As part of my consulting work this last academic year, I’ve fielded a number of questions about writing basics, specifically, about strategies for actively involving learners in gaining basic skills for research- and analysis-based writing. One of the more common queries was related to the work of paraphrasing; for one of those consultations, I worked to update an active learning resource a writing colleague presented at a writing conference.
Pages 1 & 2 of the Paraphrasing – Introduction and Activities document place this into context as both a writing skill and a thinking practice. The pages 3 & 4 activity aims to engage students in evaluating and creating paraphrases, working with a specific example from a contemporary speech. In the hands of teachers I’ve worked with, this activity becomes a framework, with the practice quotations shifting to examples the teacher selects from his/her own field. Also, teachers have asked students to identify a passage from research that they’re finding difficult to paraphrase, with that passage becoming a starting place for small group work – students in each of the small groups taking turns at writing paraphrases from these difficult passages.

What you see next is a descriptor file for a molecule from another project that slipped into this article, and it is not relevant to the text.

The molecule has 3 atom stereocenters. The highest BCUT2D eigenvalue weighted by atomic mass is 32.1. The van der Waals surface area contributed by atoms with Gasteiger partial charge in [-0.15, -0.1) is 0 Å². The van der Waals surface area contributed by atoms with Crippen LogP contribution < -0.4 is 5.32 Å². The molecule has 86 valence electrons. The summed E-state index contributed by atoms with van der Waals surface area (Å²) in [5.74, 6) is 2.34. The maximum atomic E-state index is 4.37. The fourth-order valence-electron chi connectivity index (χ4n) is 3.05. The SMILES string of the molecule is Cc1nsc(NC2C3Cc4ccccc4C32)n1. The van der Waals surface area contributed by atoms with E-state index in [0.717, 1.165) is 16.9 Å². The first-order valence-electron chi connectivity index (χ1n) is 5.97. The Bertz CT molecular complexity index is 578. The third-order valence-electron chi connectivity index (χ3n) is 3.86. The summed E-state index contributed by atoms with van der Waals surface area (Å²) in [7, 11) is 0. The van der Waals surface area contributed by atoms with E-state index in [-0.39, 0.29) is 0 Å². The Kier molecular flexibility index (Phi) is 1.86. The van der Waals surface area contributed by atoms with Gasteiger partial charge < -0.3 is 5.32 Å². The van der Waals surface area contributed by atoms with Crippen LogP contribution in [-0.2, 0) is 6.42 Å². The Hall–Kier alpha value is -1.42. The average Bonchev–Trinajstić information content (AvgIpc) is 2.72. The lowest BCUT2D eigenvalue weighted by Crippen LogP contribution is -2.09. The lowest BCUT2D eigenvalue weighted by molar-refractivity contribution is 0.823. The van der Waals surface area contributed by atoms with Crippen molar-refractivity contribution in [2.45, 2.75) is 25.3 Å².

Finally, I’ve set the exercise up as a word document so that you can modify it to your needs, or share it with students “as is” so that they can type directly into a word document in completing the homework. Attributions to the original sources are noted on pages 2 and 4.